Thursday, November 09, 2006

Kinsey: Let's talk about sex -- Well worth watching!

Last year, I skipped the movie about pioneer sex researcher, Alfred Kinsey, because I thought that I already knew everything about him and that it might be dry. Was I ever wrong! The dialogue in the movie was crisp and unexpectedly funny and the acting was stellar. (What else could be expected from Liam Neeson, Chris O'Donnell and Laura Linney?)

The movie traced the puritanical and oppressive upbringing that poor Kinsey endured as a boy who was born in 1894 and raised by a fire and brimstone, preacher father. Those were the days when no one talked about masturbation and it was widely thought to cause blindness or insanity; oral sex was feared in the event that it resulted in infertility; and no one knew a clitoris from a clavicle!

Kinsey was one of the first to break down those barriers in the 1920s and 1930s. He started classes at university for young couples who were about to get married in order to give them proper sex education, rather than the abstinence message that they had been receiving in their hygiene class. He interviewed 18,000 people and wrote books about his findings, for which he was widely criticized because what he found was that there was a large disconnect between what people said was "moral" sexual behavior, and what they actually practiced behind closed doors.

Moreover, he stated that "37 percent of U.S. men (and 13 percent of women) had had at least one homosexual experience, while 62 percent of women (and 92 percent of men) masturbated. Premarital sex was common. Half of married men and a quarter of married women had cheated on their spouses." [Source -- National Geographic News]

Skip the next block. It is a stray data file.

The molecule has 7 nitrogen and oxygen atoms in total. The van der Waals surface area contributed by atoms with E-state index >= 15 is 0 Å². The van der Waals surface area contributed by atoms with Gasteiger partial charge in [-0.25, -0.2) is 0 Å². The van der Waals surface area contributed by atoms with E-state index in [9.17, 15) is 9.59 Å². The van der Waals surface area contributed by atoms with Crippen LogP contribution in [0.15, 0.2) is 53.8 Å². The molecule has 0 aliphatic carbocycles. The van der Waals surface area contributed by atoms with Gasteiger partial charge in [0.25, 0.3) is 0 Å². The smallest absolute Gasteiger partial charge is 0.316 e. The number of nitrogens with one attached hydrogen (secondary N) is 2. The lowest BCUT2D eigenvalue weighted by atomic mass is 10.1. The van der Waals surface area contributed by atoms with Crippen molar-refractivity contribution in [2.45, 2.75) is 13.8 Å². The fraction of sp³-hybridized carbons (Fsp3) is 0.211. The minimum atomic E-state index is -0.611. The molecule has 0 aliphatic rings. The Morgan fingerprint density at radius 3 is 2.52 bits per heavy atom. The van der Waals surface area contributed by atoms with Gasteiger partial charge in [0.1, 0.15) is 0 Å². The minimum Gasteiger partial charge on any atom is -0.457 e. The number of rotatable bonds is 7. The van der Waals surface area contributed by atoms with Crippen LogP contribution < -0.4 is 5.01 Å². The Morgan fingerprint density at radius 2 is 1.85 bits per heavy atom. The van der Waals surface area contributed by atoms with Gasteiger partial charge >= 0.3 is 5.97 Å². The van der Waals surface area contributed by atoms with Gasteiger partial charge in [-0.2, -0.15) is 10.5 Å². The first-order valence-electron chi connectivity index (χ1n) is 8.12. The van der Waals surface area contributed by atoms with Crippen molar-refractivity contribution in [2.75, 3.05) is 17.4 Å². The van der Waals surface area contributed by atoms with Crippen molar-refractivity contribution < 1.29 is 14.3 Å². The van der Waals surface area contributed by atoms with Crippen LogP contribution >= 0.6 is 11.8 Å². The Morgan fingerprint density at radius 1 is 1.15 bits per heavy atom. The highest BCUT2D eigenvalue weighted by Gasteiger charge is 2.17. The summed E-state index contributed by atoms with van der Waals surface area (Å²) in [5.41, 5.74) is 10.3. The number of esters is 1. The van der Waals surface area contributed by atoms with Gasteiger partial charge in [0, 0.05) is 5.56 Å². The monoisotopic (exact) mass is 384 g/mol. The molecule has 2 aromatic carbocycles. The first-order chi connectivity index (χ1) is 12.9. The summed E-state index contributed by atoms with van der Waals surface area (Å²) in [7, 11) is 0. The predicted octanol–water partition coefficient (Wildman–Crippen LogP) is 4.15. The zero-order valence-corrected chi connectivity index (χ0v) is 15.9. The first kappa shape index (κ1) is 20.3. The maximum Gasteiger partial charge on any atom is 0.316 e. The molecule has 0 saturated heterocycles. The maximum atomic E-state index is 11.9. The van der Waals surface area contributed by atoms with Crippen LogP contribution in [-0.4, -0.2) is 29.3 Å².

In addition, Kinsey concluded that the majority of people were bisexual. This was during an era when adultery, homosexuality and oral sex were illegal in many states!

Kinsey had two great failings: firstly, as a zoologist, he could never understand that the human mammal with different from other animals. Humans had feelings that were intricately tied to their sexuality. Animals did not. Secondly, Kinsey's research methodology was questioned by many sources as being skewed and lacking objectivity. He interviewed most of his people face-to-face and then transcribed his findings. At least one quarter of his subjects were prison inmates, 5% were male prostitutes and they were all volunteers. A good research design should have a randomized study, preferably double blind so that the researcher and his assistants did not directly interpret data from subjects in order to avoid potential bias on their parts.

The movie clearly discussed Kinsey's first failing but was not explicit enough about the second one regarding research methodology. Having said that, Alfred Kinsey was an amazing man and this is an awesome movie. Great entertainment and it made me feel that despite our cultural ambivalence about sex, we definitely have come a long way, baby.

Sigrid Mac

No comments: